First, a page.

Know your reds

March 30, 2017

Basic characteristics and flavors of some red wines


Cabernet Franc

Predominant Flavors: Violets, blueberry, earth, black olive, coffee

 Cabernet Franc is a tannic, earthy cousin of Cabernet Sauvignon. In warmer producing areas, its most distinctive attributes  are its violets and blueberry hints, and the ripe tannins might be associated with roasted coffee.


Cabernet Sauvignon

Predominant Flavors: Bell pepper, green olive, herb, cassis, black cherry

Cabernet Sauvignon  is the primary component of a great Bordeaux and the defining grape of the Napa Valley. It is grown all over the world, however its wine is not as exquisite as in its original habitat. This great wine’s astringent tannins is usually soften by blending it by producers in the Bordeaux and Tuscany regions. The Napa style is usually dense, purple-black, jammy with tastes of currants and black cherries.



Predominant Flavors: Spice, cherry

Old vine Grenache makes some of the greatest red wines of both Spain and Australia, and is an important component of Châteauneuf du Pape, Gigondas, and Côtes du Rhône in France. An early-ripening grape, it tends toward high alcohol and low acidity. At its best it creates very fruity, spicy, bold-flavored wines somewhat reminiscent of a softer, less-intense version of Syrah.



Predominant Flavors: Sour cherry, spice

One of the lesser blending grapes of Bordeaux however it has found Argentina to be a suitable host. There it makes spicy, tart red wines that age well in new oak barrels.



Predominant Flavors: Watermelon, strawberry, cherry, plum

This Bordeaux Merlot is a versatile wine and widely recognizable, but without any particular character of its own. The great exception is Chateau Pétrus, where it comprises 95 percent of the blend.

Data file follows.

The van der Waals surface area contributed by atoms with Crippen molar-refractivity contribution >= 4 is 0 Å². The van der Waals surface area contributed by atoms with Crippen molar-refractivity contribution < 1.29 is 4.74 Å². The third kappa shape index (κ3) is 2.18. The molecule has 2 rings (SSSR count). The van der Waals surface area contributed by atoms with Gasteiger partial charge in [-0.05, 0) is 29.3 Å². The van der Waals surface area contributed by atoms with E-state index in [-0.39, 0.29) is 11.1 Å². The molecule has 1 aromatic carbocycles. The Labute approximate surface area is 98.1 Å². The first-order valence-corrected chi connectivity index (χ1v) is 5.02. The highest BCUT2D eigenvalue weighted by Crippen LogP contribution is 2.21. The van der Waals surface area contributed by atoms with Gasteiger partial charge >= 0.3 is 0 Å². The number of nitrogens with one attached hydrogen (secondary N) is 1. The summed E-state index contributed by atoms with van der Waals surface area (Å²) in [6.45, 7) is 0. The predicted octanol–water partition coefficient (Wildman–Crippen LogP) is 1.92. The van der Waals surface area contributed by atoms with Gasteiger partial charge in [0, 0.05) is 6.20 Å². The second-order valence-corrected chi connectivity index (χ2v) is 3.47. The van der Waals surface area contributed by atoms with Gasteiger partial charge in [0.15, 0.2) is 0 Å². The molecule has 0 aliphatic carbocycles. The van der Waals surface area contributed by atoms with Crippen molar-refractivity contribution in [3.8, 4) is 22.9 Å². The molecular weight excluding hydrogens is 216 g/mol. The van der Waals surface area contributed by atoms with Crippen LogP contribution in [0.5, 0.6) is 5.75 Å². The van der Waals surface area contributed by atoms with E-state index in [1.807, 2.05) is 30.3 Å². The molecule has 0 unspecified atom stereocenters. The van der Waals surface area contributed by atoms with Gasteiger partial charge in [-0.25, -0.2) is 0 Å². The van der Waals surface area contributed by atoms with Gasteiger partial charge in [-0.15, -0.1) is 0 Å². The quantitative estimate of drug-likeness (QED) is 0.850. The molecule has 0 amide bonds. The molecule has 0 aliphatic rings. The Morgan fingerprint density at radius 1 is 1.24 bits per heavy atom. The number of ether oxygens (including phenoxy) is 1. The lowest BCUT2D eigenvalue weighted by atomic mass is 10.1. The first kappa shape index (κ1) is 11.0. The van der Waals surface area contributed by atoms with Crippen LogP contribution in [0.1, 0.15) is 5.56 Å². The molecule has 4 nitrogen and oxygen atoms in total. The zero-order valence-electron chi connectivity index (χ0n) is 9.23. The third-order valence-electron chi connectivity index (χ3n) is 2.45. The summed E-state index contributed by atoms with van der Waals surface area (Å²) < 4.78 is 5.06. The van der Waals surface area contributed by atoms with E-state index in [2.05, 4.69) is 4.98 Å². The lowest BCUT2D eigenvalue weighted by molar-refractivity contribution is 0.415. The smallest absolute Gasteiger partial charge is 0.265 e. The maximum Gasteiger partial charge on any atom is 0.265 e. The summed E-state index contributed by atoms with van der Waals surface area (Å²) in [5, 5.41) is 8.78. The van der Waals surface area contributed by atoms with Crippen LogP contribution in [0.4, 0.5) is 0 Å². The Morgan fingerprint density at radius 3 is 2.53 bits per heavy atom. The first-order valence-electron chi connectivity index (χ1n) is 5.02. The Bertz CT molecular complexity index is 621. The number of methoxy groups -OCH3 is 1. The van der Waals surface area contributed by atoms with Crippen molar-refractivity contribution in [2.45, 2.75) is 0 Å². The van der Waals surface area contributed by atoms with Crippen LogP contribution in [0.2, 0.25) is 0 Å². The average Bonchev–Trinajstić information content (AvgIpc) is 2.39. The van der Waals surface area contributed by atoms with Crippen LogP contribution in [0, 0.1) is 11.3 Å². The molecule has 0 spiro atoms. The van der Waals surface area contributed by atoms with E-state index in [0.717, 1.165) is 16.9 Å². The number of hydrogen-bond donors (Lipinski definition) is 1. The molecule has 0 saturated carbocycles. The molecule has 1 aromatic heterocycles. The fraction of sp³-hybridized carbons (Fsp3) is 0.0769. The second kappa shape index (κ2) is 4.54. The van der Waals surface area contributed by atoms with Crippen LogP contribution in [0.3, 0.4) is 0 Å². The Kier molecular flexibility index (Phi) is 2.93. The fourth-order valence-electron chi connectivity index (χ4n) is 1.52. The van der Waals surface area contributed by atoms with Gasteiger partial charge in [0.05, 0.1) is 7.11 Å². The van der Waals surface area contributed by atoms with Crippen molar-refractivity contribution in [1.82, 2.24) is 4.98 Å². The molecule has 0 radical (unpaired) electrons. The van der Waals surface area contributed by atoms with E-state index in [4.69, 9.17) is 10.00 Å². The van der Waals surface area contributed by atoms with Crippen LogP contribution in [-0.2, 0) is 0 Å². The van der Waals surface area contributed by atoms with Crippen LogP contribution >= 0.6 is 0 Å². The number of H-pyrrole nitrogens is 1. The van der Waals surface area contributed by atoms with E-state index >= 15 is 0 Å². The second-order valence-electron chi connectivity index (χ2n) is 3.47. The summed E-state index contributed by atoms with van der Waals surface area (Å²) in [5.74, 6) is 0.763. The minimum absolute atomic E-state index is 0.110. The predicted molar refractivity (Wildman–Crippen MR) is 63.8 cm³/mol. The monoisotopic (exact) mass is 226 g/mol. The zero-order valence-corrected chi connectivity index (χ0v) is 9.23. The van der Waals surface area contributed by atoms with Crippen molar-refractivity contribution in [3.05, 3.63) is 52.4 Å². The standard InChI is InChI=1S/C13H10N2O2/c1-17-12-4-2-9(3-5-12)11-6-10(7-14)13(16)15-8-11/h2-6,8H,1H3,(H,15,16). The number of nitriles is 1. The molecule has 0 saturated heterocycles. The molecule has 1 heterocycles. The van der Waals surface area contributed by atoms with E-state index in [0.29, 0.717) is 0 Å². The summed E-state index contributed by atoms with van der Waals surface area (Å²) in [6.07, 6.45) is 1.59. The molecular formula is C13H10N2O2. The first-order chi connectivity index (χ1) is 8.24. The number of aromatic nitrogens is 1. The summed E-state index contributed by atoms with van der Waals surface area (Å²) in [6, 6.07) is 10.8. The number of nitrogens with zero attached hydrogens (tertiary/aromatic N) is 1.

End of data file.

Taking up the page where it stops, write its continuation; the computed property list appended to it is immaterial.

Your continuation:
Predominant Flavors: Plum, pie cherry, tar

Nebiolo which means fog which is associated with the time of the year (October) when the harvest takes place. The principal grape of Barolo, Barbaresco, and Gattinara all in the Piedmont region of Italy. Nebbiolo deserves to be in with the great red wines of the world, but has proven almost impossible to grow anywhere else, making this a truly Italian great!


Pinot Noir

Predominant Flavors: Tomato leaf, beet root, pale cherry, blackberry, cola, plum

When at its best, Pinot very delicate yet can age for decades; it is most memorably described as “the iron fist in the velvet glove.”

 Pinot noir grapes are grown around the world, mostly in the cooler regions, but the grape is chiefly associated with the Burgundy region of France. It is widely considered to produce some of the finest wines in the world, but is a difficult variety to cultivate and transform into wine. It is a principal component of many Champagnes and other sparkling wines, but can also be ripened to produce dense wines in California, New Zealand, and warm sites in Oregon.



Predominant Flavors: Pie cherry, anise, tobacco leaf

It is one of the key grapes of Tuscany, and is the primary component of Chianti and Brunello di Montalcino.  Sangiovese is relatively light in color and quite acidic. In Italy it shows distinctive flavors of pie cherry, anise, and tobacco; elsewhere it can be rather plain and undistinguished.



Predominant Flavors: Blackberry, boysenberry, plum, pepper, clove

This is one of the most debatable wine variety specially when it comes to its origin. There some evidence that this wine was widely cultivated in the Iran city Shiraz for over 4000 years. Australian Shiraz is made in every conceivable style, from light and fruity to dense and tarry; it can also be deep red, tannic sparkling wine, or a fortified “Port”.

Californian and Washington Shiraz, are usually spicy and peppery. In the northern Rhône, the most extraordinary expressions of the grape are produced, especially in Hermitage and Côte Rôtie. There the Shiraz wine presents peppery, dense, spicy fruit characteristics layered into complex wines streaked with mineral, smoked meat, tar, wild herb, and leather.



Predominant Flavors: Raspberry, blackberry, black cherry, raisin, prune

For decades Zinfandel was California’s grape, though now it is grown all over the west coast of the United States, in Australia, Italy, and elsewhere, and its ancestry has been traced to Croatia.




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